Missing the Zeitgeist of Inside Wasn’t an Issue for Me

While many players believe being in the first wave of a new game is important, this was never a problem for me.
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Inside is a side-scrolling puzzle adventure game that follows a young boy just trying to survive in (what seems to be), a post-apocalyptic world.

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When Inside was first announced several years ago, I was somewhat interested, but since I had never gotten around to actually playing Playdead’s first game, Limbo, I didn’t understand the pedigree these developers had.

Fast forward to when the game released last year. Many people were swooning over Inside, with many saying it was amazing, and that it was a GotY contender. I was surprised, but I didn’t feel like paying $15 on the Xbox One to play it. So I waited, thinking it would go on sale in the future, or perhaps come to the PS4.

And that it did. It was released on PS4 about a month later, and it was immediately back on my radar. But seeing as I still had a significant amount of games just from 2016 in my backlog, I had to abstain from getting it.

Luckily, Sony decided to slash the price during its Holiday sale. It was only $5 cheaper than normal, but I had gotten a gift card for Christmas, and that was all it took.

Inside is a great game, full of difficult but rewarding puzzles and super interesting secrets. There are only a few things the boy can actually do. Move, jump, and an action, like pressing a button or grabbing a box.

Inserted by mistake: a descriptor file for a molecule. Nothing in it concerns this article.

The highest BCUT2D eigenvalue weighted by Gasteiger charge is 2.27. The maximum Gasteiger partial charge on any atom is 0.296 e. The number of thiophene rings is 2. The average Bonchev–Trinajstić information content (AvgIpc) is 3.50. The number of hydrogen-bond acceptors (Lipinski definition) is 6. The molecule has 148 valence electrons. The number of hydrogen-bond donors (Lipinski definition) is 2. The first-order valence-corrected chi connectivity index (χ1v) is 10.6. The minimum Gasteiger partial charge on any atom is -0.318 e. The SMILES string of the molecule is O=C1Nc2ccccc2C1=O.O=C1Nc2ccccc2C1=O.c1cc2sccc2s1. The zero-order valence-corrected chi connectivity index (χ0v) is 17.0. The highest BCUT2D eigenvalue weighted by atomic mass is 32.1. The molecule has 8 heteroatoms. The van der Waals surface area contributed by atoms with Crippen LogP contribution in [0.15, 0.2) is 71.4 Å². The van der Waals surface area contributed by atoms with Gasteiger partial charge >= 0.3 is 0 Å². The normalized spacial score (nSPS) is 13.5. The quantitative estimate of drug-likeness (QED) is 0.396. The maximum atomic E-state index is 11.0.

Without going into too much of the spoiler zone, most of the puzzles you will do are simple. Like dropping a safe into broken floor boards or using gravity to your advantage. None of the puzzles you will do are unrealistic. They all make sense. My biggest suggestion is to always look for the yellow power cables.

The entire time I played I was constantly wondering, “what am I doing? Where am I going?” The game tells you absolutely nothing, with no dialogue at all, so you have to slowly piece things together yourself, and even then, there doesn’t seem to be a definitive answer.

Inside is also a brutal game. The amount of different ways you can get the young boy killed is crazy. Without getting into spoilers, there are dogs, guns, electricity, and even drowning. There was even one point in the game I gagged because a death was pretty disgusting. But this really just added to the world of this game; it really had me sucked in.

With all this being said, I finished Inside and all I could say was, “what the hell? What just happened? What is this game?!” I was actually frustrated. The game felt relatively grounded for a majority of the time, and out of nowhere, it gets so absurd I couldn’t stand it.

Even after getting the secret ending to the game, I was still confused. Luckily, I decided to look up the ending and was able to come across a great explanation that made me feel so much better about playing the game. Everything made (relative) sense.

But overall, Inside is great. It does everything a good puzzle game should do. It is top shelf material and really should be played by anyone who calls themselves gamers. You can beat it in 4 hours, and feel like you accomplished something amazing. It can get incredibly weird at times, and actually intense and frightening.

I can see why everyone has been loving on it, and it’s never too late to jump in and play.

What do you think of Inside? Did you love it, or did it freak you out? Let me know in the comments below!

Missing the Zeitgeist of Inside Wasn’t an Issue for Me
While many players believe being in the first wave of a new game is important, this was never a problem for me.

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Image of Cody "Slannxe" Bolster
Cody "Slannxe" Bolster
Just discovered my love for video game journalism. I have been a gamer all my life, and it is the next step for me. Being apart of the gaming industry has been my dream. Always down to discuss video games stuff!